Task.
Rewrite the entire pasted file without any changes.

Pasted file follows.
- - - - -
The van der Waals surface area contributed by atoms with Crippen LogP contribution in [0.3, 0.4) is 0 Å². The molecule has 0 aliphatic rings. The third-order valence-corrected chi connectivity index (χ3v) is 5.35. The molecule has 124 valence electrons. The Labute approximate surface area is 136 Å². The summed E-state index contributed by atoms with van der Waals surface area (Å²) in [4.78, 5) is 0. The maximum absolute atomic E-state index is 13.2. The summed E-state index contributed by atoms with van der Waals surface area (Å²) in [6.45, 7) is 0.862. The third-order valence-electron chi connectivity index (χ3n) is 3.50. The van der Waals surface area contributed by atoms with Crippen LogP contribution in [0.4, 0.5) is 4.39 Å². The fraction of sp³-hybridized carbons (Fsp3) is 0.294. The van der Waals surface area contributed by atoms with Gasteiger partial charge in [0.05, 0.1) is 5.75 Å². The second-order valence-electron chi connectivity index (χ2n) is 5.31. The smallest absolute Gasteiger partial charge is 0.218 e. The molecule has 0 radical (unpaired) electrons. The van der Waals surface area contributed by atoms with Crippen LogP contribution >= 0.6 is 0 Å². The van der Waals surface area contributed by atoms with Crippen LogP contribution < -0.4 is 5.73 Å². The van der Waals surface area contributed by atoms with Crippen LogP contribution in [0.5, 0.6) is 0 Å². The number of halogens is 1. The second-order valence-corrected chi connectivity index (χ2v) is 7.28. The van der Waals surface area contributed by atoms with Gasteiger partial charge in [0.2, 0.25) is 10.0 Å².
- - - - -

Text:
The van der Waals surface area contributed by atoms with Crippen LogP contribution in [0.3, 0.4) is 0 Å². The molecule has 0 aliphatic rings. The third-order valence-corrected chi connectivity index (χ3v) is 5.35. The molecule has 124 valence electrons. The Labute approximate surface area is 136 Å². The summed E-state index contributed by atoms with van der Waals surface area (Å²) in [4.78, 5) is 0. The maximum absolute atomic E-state index is 13.2. The summed E-state index contributed by atoms with van der Waals surface area (Å²) in [6.45, 7) is 0.862. The third-order valence-electron chi connectivity index (χ3n) is 3.50. The van der Waals surface area contributed by atoms with Crippen LogP contribution in [0.4, 0.5) is 4.39 Å². The fraction of sp³-hybridized carbons (Fsp3) is 0.294. The van der Waals surface area contributed by atoms with Gasteiger partial charge in [0.05, 0.1) is 5.75 Å². The second-order valence-electron chi connectivity index (χ2n) is 5.31. The smallest absolute Gasteiger partial charge is 0.218 e. The molecule has 0 radical (unpaired) electrons. The van der Waals surface area contributed by atoms with Crippen LogP contribution >= 0.6 is 0 Å². The van der Waals surface area contributed by atoms with Crippen LogP contribution < -0.4 is 5.73 Å². The van der Waals surface area contributed by atoms with Crippen LogP contribution in [0.5, 0.6) is 0 Å². The number of halogens is 1. The second-order valence-corrected chi connectivity index (χ2v) is 7.28. The van der Waals surface area contributed by atoms with Gasteiger partial charge in [0.2, 0.25) is 10.0 Å².